Literal Interpretations of Scripture - 2021-09-12
Some time ago, I was talking with a friend, and he brought up how a mutual friend of ours had suggested that it is possible that Moses, the Biblical character from the Old Testament, did not historically exist. Rather, that he is simply a literary character used to explain Israel's liberation from Egypt and settlement in the Holy Land. My friend asked me this to get my opinion on whether or not this is doctrinally acceptable. My answer, however, is not as simple as a "yes" or "no". Perhaps it is not, I have not investigated to see if the Church has any magisterial teaching on this matter, but I would like to take this opportunity to comment on interpreting Scripture in general as a historical text.
To begin, I'd like to say that I greatly respect this mutual friend of ours, and I know that either he was joking when he said it, or he has good reason to believe it's a possibility. This mutual friend was a seminarian, and has studied a Master's degree in history. He is also a person I know to uphold doctrinal orthodoxy, even if it is unpopular. So whether or not I agree with his opinion, I believe it is respectable simply from his credentials and merits. However, since I do not have much knowledge regarding this topic, I will instead focus on another topic where I am knowledgeable of the magisterial teaching and current scientific theories regarding the matter: Creationism versus Evolution.
Whenever we bring up a question regarding Faith or Morals, our first step must always be to pick up a Catechism, or in general see what the Magisterium of the Catholic Church has to say on the matter. Not just to find a definitive statement, but especially to find the reasoning. If the Church has an official teaching on such a matter of Faith or Morals, we must either subject our opinions to that teaching, or reject the teaching and Christ's Church (i.e. reject Catholicism). It's not necessary to know why things are the way they are, only God knows that for sure. But we must be humble like children before the infinite wisdom and knowledge of God. If, on the other hand, the Church does not have any definitive teaching on the topic, then we are free to take a variety of opinions so long as they are compatible with the rest of Catholic Doctrine.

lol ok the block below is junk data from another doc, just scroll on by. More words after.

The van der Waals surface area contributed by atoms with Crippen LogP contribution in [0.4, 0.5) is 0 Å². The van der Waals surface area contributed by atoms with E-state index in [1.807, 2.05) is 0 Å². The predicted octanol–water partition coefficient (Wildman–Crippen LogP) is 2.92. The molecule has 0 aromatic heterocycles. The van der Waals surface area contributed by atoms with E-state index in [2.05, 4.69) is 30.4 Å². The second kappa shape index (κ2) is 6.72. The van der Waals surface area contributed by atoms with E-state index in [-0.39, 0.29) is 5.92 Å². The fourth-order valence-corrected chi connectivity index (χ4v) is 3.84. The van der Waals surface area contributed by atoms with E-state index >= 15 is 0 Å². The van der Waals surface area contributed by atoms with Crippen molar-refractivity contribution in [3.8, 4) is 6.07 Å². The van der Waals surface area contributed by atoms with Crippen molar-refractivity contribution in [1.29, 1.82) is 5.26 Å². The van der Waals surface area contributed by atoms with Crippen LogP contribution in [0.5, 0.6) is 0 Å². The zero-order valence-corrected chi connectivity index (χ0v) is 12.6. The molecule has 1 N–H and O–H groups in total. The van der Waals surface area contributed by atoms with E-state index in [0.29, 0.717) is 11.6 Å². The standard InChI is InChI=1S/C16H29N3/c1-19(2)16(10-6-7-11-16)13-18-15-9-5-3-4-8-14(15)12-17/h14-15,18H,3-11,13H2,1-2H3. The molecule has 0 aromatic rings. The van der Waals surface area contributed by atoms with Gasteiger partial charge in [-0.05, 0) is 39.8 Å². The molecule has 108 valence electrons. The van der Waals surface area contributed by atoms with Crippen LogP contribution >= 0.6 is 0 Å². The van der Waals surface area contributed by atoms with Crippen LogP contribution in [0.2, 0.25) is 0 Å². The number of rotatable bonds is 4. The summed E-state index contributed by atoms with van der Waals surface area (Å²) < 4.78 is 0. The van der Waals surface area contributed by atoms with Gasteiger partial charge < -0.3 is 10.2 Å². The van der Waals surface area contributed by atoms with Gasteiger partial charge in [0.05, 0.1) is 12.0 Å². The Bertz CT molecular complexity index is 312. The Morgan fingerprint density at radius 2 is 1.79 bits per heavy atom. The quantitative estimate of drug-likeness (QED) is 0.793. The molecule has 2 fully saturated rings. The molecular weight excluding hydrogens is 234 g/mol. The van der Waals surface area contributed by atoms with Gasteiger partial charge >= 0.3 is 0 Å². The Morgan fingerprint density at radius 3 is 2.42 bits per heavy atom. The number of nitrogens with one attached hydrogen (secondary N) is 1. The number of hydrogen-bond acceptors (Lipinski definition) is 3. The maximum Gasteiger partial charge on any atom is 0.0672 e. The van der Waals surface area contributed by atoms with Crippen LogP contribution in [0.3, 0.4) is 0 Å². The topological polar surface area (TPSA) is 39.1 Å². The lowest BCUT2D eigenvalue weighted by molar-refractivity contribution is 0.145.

To explain this with our example, the Church has no definitive teaching on the question of Creationism or Evolution; and in fact, She shall never have such a teaching, as this is a question of science and not Faith or Morals. As such it lies strictly outside the jurisdiction of the Church's teaching authority. You can easily discern this by contemplating whether believing in one or the other contradicts any doctrine for our salvation, which neither Evolution nor Creationism does.(1) As such, it is not problematic for a Christian to believe either of these theories. God will not judge either of these people based on their beliefs on how species came to be as they are.
So the question now stands, if the Church has no official teaching, and therefore which you choose to believe has no direct effect on your salvation, which should you believe? Should you believe the interpretation of Scripture that is more true to the literal meaning, or the interpretation that has been harmonized with modern scientific discoveries? My view on the matter may be controversial, but I believe you should believe whatever helps you to grow in faith and charity. If it helps your faith to believe in Theistic Evolution, then do so. If you find it difficult to harmonize Evolution with Biblical inerrancy then go ahead and believe in Creationism. But most importantly: be respectful of those who disagree with you, and recognize that this one belief of yours in personal. Do not convince others that this is the only thing that a good Christian can believe. And to carry my point home: don't use your personal belief as an excuse to hinder scientific discovery on the matter. If you are truly convinced of your opinion, let the truth find its way out, as it eventually will. But do not be afraid of scientific discovery, for truth cannot contradict Truth.
Finally, since I'm bound to get some commentary on the matter, I will publicly state that I accept Theistic Evolution. I think that this theory helps to explain certain accounts in Genesis, such as where Cain's wife comes from; but as a lay person, I don't wish to be so naïve as to proselytize others with my belief. Only God knows the ultimate truth behind these sorts of things, and on the final day when the truth is revealed to us, we should be humble in accepting whatever may be the case. So again, believe what you want, but accept that the Church has no official standing on these matters, that scientific theories are imperfect and subject to change, that you may be wrong, and above all that it's ultimately not that big of a deal.
- When speaking of "Evolution" I'm specifically referring to Theistic Evolution. As a random and meaningless evolution that is not directed by God for the creation of Man in His image & likeness is directly in contradiction with Judaeo-Christian theology.